More tech Stories

Cries of outrage — and conspiracy theories — have erupted over a new feature in Apple’s latest version of the Safari browser. The “Reader” setting extracts just the text from a page, excluding advertising. But claims that this will destroy ad-based content online are absurd. Read more »

Twitter is investing in building more robust analytical tools, judging by today’s acquisition of Smallthought Systems. The Vancouver-based startup is the creator of a flexible database tool called Dabble DB, as well as Trendly, a tool for filtering the traffic and behavioral data from Google Analytics. Read more »

Like many other newspapers, the New York Times has been trying to find an online business model that works, including experimenting with iPhone and iPad apps. Now, the company appears to be sending its lawyers after news aggregators that use its RSS feeds in commercial applications. Read more »

Upcoming Events

Apple recently fired the first volley in a battle over the mobile ad market, by changing the terms of its iAds service to make things more difficult for third-party providers, including AdMob — now owned by Google. AdMob’s CEO says Apple’s move is “bad for consumers.” Read more »

Just six months after hitting the one-billion-tweets milestone, Twitter has doubled that number, according to research by Royal Pingdom. Twitter’s chief operating officer Dick Costolo said recently that the service is seeing about 65 million tweets a day. Read more »

Zynga, after months of rumors about a strain in their relationship and a dalliance with non-Facebook platforms like Yahoo, is sticking close to the social network for the launch of its newest game, a Farmville-style offering called Frontierville. Read more »

Twitter is finally moving to fill one of the biggest holes the social network has had since it launched — the lack of a built-in link shortener. The new feature is designed to aid in security, but will also provide a valuable stream of data. Read more »

Lars Hinrichs, who founded the European social network Xing, has launched a new startup fund/incubator called HackFwd, which calls itself a “pre-seed investment company.” But some say the fund’s asking price is too high: 27 percent of a startup’s equity in return for an initial investment. Read more »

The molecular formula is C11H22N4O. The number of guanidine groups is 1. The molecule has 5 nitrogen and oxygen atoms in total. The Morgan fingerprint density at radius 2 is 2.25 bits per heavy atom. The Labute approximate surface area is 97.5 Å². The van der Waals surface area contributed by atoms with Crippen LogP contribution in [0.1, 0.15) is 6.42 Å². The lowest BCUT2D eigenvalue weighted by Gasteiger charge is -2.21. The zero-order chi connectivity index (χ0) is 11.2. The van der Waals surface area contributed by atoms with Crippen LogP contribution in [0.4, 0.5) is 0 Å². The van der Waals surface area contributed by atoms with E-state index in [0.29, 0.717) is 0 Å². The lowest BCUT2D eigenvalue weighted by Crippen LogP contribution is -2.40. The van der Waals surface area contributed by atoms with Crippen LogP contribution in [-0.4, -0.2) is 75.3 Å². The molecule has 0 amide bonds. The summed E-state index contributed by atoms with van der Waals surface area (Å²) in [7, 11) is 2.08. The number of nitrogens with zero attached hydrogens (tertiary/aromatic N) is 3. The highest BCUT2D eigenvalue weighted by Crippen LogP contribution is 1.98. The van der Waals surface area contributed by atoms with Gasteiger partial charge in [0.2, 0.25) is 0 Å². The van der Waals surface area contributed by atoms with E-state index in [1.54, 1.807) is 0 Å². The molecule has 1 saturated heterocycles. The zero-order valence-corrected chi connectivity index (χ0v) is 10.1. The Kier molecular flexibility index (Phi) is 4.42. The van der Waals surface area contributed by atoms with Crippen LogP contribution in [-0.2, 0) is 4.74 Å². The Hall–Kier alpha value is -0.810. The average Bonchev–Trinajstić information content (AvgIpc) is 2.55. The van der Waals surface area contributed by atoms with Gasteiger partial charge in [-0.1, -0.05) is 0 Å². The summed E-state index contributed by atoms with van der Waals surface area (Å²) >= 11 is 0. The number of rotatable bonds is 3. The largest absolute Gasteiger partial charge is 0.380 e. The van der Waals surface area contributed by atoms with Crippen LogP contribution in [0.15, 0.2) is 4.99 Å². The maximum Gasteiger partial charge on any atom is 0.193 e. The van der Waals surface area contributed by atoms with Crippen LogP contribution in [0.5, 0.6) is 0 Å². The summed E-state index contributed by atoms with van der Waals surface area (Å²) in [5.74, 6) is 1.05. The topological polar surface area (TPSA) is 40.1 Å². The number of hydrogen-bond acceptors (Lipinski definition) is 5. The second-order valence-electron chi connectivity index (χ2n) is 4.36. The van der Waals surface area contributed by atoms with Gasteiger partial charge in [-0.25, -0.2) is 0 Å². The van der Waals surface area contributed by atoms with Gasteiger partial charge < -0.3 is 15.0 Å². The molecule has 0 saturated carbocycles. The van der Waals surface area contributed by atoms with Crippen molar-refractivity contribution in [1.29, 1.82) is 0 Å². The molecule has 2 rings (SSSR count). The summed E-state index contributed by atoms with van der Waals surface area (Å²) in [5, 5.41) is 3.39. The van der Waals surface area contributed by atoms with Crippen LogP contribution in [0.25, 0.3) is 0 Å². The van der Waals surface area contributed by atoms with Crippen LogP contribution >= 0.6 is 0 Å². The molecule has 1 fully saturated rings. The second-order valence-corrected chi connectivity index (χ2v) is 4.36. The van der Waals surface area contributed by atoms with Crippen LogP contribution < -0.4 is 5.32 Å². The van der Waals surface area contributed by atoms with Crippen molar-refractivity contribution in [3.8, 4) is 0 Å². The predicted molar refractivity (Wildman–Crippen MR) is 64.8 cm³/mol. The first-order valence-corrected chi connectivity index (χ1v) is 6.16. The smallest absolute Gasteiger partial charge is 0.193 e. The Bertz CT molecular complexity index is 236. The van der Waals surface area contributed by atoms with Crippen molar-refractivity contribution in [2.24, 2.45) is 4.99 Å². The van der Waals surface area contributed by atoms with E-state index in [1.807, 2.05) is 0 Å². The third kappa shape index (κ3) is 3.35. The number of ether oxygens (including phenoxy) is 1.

loading external resource

Is the Internet making us smarter or dumber? Authors Nick Carr and Clay Shirky have dueling essays appearing in The Wall Street Journal this weekend that look at opposing sides of that provocative question — but the bottom line is that they are likely both right. Read more »

As Facebook has drawn fire from critics over the way it handles user information, interest in finding an alternative has grown to the point where a project to create an open-source social network raised $200,000 in a matter of weeks. But does it have a chance? Read more »

Christopher “Moot” Poole, the founder of the anarchic website known as 4chan, spoke recently at the TED conference about the rapid growth of the online forum, but also talked about the site’s guiding principle of anonymity and what the world stands to lose if anonymity disappears. Read more »

According to several news reports, the Turkish government appears to have blocked access to some or all of Google’s services in that country. The blockage seems to be related to the government’s ongoing blockade of YouTube due to its hosting of videos critical of Turkey’s founder. Read more »

The Canadian government has tabled its own version of the U.S. Digital Millennium Copyright Act, which it says strikes a balance between the rights of content creators and the rights of users. However, critics of the bill say that it gives content companies a trump card. Read more »

Apple CEO Steve Jobs in his keynote interview at the D8 conference came close to endorsing the kind of “iTunes for news” model that many print publishers and media observers have wished for. But would such a system really be the savior of traditional media? No. Read more »

Yahoo is rolling out new social features integrated into its email, similar to the features Google launched earlier this year with Google Buzz. Yahoo says it is being careful with users’ information, but can it avoid the kind of privacy backlash suffered by Google and Facebook? Read more »

Amid the furor over Facebook’s handling of privacy settings on the social network, it’s easy to forget that the social network is still growing rapidly as a business. The company says the number of advertisers it is working with has quadrupled since the beginning of 2009. Read more »

Adobe has launched a “digital publishing platform” that it says will allow other magazine publishers to produce flashy interactive iPad apps just like Conde Nast did with Wired magazine. But is that really what publishers need as they try to move into a multi-platform digital world? Read more »